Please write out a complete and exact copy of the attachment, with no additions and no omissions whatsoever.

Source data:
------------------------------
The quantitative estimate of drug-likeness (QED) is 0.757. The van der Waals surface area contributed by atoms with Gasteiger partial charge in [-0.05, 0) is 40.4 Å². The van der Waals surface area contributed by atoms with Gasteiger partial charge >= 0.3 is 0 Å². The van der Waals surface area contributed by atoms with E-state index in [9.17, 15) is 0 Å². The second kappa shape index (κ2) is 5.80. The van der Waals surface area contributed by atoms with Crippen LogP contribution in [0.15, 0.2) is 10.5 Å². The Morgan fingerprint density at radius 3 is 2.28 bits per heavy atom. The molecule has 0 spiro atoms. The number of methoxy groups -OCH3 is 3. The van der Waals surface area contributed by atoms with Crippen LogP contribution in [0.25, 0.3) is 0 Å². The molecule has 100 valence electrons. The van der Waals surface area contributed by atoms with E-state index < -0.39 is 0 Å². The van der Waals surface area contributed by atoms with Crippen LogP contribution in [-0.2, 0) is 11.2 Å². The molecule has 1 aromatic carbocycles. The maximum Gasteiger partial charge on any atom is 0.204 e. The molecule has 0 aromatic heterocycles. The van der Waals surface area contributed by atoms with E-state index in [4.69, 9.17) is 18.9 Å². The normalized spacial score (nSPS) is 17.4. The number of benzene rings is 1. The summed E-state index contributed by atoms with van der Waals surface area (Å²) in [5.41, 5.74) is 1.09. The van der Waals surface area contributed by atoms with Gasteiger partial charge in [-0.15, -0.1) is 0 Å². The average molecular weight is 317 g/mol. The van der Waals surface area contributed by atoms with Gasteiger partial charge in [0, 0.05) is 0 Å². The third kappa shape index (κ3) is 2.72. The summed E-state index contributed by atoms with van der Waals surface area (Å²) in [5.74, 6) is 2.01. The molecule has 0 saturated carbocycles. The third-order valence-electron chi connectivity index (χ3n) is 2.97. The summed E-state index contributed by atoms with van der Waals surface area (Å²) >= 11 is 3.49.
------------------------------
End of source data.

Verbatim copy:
The quantitative estimate of drug-likeness (QED) is 0.757. The van der Waals surface area contributed by atoms with Gasteiger partial charge in [-0.05, 0) is 40.4 Å². The van der Waals surface area contributed by atoms with Gasteiger partial charge >= 0.3 is 0 Å². The van der Waals surface area contributed by atoms with E-state index in [9.17, 15) is 0 Å². The second kappa shape index (κ2) is 5.80. The van der Waals surface area contributed by atoms with Crippen LogP contribution in [0.15, 0.2) is 10.5 Å². The Morgan fingerprint density at radius 3 is 2.28 bits per heavy atom. The molecule has 0 spiro atoms. The number of methoxy groups -OCH3 is 3. The van der Waals surface area contributed by atoms with Crippen LogP contribution in [0.25, 0.3) is 0 Å². The molecule has 100 valence electrons. The van der Waals surface area contributed by atoms with E-state index < -0.39 is 0 Å². The van der Waals surface area contributed by atoms with Crippen LogP contribution in [-0.2, 0) is 11.2 Å². The molecule has 1 aromatic carbocycles. The maximum Gasteiger partial charge on any atom is 0.204 e. The molecule has 0 aromatic heterocycles. The van der Waals surface area contributed by atoms with E-state index in [4.69, 9.17) is 18.9 Å². The normalized spacial score (nSPS) is 17.4. The number of benzene rings is 1. The summed E-state index contributed by atoms with van der Waals surface area (Å²) in [5.41, 5.74) is 1.09. The van der Waals surface area contributed by atoms with Gasteiger partial charge in [-0.15, -0.1) is 0 Å². The average molecular weight is 317 g/mol. The van der Waals surface area contributed by atoms with Gasteiger partial charge in [0, 0.05) is 0 Å². The third kappa shape index (κ3) is 2.72. The summed E-state index contributed by atoms with van der Waals surface area (Å²) in [5.74, 6) is 2.01. The molecule has 0 saturated carbocycles. The third-order valence-electron chi connectivity index (χ3n) is 2.97. The summed E-state index contributed by atoms with van der Waals surface area (Å²) >= 11 is 3.49.